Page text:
This Bundle contains the following recordings:
The year is 1659. You’ve been stranded on a desert island. How would you survive? Stay for 28 years, deal with cannibals, heartfelt spiritual awakenings, mutineers, goats, crops and human visitations, and you have one of the most widely published books in all history, Robinson Crusoe, often credited as the beginning of realistic fiction as a literary genre. Before the end of its first year of publication in 1719, the book had already run through four editions. Join Robinson Crusoe, and his man, Friday, on an amazing physical and spiritual island adventure you will never forget.
Treasure maps! Pirates! Double crossings and ships at sea! Treasure Island, the adventure novel by Robert Louis Stevenson, is the swash-buckling tale of “buccaneers and buried gold”, universally known for its atmosphere, characters and action, mostly focused on the quintessential pirate, the unforgettable Long John Silver. You will love this story!
Enter the world of a slave, with all the pathos, brutal honesty, and striving of the heart to breath free. Frederick Douglass was born in slavery in Talbot County, Maryland. During service to masters cruel and kind, he nevertheless learned to read and write. After suffering whippings, hunger, heat, cold, and grueling labor, he escaped from slavery in 1838. In 1841 he addressed an Anti-Slavery Society convention and spoke so eloquently that they immediately employed him as an agent. He was such an impressive orator, numerous persons doubted if he had ever been a slave. In response, he wrote this, his first autobiography.
Most people are unaware that Mark Twain spent over a decade researching Saint Joan of Arc and wrote what he considered to be his greatest work – Personal Recollections of Joan of Arc – originally published in Harpers Magazine in 1895 as chapters attributed to the fictitious author Sieur Louis de Conte. When the public found out that Twain was actually the author, many were suspicious, thinking Twain was perpetrating some kind of a joke. Twain’s biographer Albert Paine defends Twain saying it is actually his greatest writing: “Considered from every point of view, Joan of Arc is Mark Twain’s supreme literary expression, the loftiest, the most delicate, the most luminous example of his work.”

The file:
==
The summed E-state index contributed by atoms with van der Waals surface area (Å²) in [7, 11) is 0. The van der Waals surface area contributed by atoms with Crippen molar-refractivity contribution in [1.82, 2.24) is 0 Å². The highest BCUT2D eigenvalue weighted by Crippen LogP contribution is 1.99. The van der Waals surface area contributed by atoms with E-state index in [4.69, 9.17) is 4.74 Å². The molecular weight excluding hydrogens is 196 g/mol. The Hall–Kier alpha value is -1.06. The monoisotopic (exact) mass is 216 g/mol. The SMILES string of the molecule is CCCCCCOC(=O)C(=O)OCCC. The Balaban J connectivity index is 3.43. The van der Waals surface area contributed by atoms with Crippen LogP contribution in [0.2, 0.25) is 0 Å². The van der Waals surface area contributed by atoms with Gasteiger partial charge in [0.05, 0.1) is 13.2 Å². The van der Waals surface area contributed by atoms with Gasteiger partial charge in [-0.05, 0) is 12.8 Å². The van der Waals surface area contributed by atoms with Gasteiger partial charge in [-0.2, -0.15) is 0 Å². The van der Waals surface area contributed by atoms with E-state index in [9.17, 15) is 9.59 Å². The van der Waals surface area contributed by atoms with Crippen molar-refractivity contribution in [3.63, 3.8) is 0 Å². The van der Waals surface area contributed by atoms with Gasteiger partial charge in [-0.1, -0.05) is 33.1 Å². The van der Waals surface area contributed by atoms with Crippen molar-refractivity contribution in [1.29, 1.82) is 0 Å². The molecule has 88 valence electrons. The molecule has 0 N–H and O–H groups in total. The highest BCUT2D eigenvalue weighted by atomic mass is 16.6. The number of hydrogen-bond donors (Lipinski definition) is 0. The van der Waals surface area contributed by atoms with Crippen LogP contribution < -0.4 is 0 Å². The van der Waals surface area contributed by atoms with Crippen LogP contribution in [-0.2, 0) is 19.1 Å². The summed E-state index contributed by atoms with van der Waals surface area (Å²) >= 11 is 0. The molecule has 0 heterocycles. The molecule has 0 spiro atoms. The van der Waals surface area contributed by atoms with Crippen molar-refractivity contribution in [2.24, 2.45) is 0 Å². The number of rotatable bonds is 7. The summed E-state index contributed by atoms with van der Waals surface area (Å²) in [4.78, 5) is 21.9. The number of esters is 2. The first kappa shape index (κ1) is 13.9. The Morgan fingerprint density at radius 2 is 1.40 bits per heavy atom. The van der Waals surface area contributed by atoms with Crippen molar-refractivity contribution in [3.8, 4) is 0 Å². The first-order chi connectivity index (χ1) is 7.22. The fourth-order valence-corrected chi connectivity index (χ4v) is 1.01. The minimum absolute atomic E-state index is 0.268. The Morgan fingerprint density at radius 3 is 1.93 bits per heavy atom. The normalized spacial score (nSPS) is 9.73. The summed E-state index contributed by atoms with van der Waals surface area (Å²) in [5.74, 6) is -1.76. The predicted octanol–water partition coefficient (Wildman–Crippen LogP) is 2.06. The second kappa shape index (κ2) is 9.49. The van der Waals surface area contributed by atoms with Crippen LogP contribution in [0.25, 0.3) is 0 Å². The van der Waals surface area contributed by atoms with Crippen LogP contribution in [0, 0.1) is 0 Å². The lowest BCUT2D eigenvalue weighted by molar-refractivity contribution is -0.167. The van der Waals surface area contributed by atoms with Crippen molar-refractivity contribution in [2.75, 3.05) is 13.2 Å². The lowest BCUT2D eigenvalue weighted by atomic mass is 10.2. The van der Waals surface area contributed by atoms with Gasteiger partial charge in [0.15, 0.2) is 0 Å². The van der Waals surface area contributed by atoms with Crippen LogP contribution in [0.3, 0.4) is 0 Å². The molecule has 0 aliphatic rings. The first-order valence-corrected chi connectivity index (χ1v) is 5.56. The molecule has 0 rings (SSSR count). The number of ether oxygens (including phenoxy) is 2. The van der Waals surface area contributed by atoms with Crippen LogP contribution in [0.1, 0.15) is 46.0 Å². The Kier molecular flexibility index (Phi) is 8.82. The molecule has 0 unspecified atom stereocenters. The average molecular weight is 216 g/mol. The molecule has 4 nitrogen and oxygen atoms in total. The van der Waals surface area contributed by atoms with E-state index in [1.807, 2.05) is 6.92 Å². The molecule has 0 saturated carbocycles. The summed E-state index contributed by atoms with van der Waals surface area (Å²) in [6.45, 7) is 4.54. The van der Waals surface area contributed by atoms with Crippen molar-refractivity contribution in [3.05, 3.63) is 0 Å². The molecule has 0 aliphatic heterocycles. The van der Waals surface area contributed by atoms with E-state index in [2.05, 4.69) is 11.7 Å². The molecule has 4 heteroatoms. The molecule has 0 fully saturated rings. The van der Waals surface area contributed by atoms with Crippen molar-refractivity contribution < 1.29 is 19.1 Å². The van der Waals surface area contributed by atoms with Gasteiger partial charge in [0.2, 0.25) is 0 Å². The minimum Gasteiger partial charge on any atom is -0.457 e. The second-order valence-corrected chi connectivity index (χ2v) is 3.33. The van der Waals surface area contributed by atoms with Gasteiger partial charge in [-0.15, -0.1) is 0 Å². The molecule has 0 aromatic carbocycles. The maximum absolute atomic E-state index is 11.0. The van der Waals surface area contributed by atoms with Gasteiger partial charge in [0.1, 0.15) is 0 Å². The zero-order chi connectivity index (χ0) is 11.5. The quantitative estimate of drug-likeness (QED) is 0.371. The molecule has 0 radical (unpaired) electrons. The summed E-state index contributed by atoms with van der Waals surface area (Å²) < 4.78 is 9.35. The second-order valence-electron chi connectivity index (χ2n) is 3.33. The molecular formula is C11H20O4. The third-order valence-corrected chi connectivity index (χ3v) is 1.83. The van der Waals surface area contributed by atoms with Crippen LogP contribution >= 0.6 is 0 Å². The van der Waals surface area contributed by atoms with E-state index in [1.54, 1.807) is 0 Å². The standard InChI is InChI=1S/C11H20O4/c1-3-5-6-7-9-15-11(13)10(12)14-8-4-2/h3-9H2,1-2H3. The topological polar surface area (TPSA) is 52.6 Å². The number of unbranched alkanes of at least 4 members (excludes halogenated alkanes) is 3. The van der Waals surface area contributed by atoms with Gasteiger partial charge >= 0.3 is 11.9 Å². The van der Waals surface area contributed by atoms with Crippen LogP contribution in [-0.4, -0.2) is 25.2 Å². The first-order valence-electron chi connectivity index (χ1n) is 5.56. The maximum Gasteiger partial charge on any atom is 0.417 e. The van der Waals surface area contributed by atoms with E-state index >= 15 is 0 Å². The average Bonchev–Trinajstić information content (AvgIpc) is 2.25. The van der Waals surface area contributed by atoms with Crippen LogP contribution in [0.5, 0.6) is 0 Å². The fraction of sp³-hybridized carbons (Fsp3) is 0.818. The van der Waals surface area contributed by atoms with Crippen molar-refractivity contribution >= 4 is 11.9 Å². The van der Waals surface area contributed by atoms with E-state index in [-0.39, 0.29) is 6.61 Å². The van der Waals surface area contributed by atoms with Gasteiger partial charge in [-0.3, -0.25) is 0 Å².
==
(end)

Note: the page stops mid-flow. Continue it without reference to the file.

Harriet Tubman was born a slave. She and her brothers, Ben and Henry, escaped from slavery on September 17, 1849. When her brothers later decided to return to slavery, she followed, but not for long for she soon escaped again. Once free, she brought refugees from slavery in Maryland to freedom in Canada. In the fall of 1851, Tubman returned for the first time since her escape to find her husband, John. She once declared “I had reasoned this out in my mind; there was one of two things I had a right to – liberty or death; if I could not have one, I would have the other; for no man should take me alive; I should fight for my liberty as song as my strength lasted, and when the time came for me to go, the Lord would let them take me.” She and uncounted others crossed the Suspension Bridge in Buffalo into Canada to set themselves free. Names and details about most freedom seekers remain unknown. Their safety lay in secrecy. Tubman personally let about 70 people to freedom.
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